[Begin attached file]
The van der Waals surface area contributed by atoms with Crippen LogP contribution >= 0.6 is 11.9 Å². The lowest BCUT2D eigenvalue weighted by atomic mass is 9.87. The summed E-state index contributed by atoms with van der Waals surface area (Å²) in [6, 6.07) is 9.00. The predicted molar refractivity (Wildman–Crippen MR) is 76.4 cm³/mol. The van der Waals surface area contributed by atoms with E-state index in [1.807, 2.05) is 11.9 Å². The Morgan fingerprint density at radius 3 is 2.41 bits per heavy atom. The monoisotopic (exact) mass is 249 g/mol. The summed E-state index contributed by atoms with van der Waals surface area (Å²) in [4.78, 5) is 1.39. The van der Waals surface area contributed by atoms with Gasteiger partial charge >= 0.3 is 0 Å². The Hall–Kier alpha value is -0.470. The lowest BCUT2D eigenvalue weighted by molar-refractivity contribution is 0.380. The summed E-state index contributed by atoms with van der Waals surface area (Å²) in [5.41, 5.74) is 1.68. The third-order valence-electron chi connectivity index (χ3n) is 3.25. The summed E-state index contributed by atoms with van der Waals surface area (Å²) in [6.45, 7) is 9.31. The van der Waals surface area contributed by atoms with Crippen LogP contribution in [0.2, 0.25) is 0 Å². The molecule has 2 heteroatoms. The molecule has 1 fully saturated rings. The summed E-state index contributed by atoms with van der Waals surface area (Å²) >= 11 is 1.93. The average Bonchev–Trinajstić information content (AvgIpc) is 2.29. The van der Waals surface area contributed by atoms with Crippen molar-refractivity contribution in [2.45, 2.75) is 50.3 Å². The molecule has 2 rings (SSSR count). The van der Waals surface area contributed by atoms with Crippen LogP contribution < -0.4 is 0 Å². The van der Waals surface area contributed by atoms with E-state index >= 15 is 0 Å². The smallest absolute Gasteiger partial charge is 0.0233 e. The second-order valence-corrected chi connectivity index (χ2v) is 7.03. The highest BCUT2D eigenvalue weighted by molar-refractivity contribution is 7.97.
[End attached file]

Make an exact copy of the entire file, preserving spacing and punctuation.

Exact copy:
The van der Waals surface area contributed by atoms with Crippen LogP contribution >= 0.6 is 11.9 Å². The lowest BCUT2D eigenvalue weighted by atomic mass is 9.87. The summed E-state index contributed by atoms with van der Waals surface area (Å²) in [6, 6.07) is 9.00. The predicted molar refractivity (Wildman–Crippen MR) is 76.4 cm³/mol. The van der Waals surface area contributed by atoms with E-state index in [1.807, 2.05) is 11.9 Å². The Morgan fingerprint density at radius 3 is 2.41 bits per heavy atom. The monoisotopic (exact) mass is 249 g/mol. The summed E-state index contributed by atoms with van der Waals surface area (Å²) in [4.78, 5) is 1.39. The van der Waals surface area contributed by atoms with Gasteiger partial charge >= 0.3 is 0 Å². The Hall–Kier alpha value is -0.470. The lowest BCUT2D eigenvalue weighted by molar-refractivity contribution is 0.380. The summed E-state index contributed by atoms with van der Waals surface area (Å²) in [5.41, 5.74) is 1.68. The third-order valence-electron chi connectivity index (χ3n) is 3.25. The summed E-state index contributed by atoms with van der Waals surface area (Å²) in [6.45, 7) is 9.31. The van der Waals surface area contributed by atoms with Crippen LogP contribution in [0.2, 0.25) is 0 Å². The molecule has 2 heteroatoms. The molecule has 1 fully saturated rings. The summed E-state index contributed by atoms with van der Waals surface area (Å²) >= 11 is 1.93. The average Bonchev–Trinajstić information content (AvgIpc) is 2.29. The van der Waals surface area contributed by atoms with Crippen molar-refractivity contribution in [2.45, 2.75) is 50.3 Å². The molecule has 2 rings (SSSR count). The van der Waals surface area contributed by atoms with Crippen LogP contribution < -0.4 is 0 Å². The van der Waals surface area contributed by atoms with E-state index >= 15 is 0 Å². The smallest absolute Gasteiger partial charge is 0.0233 e. The second-order valence-corrected chi connectivity index (χ2v) is 7.03. The highest BCUT2D eigenvalue weighted by molar-refractivity contribution is 7.97.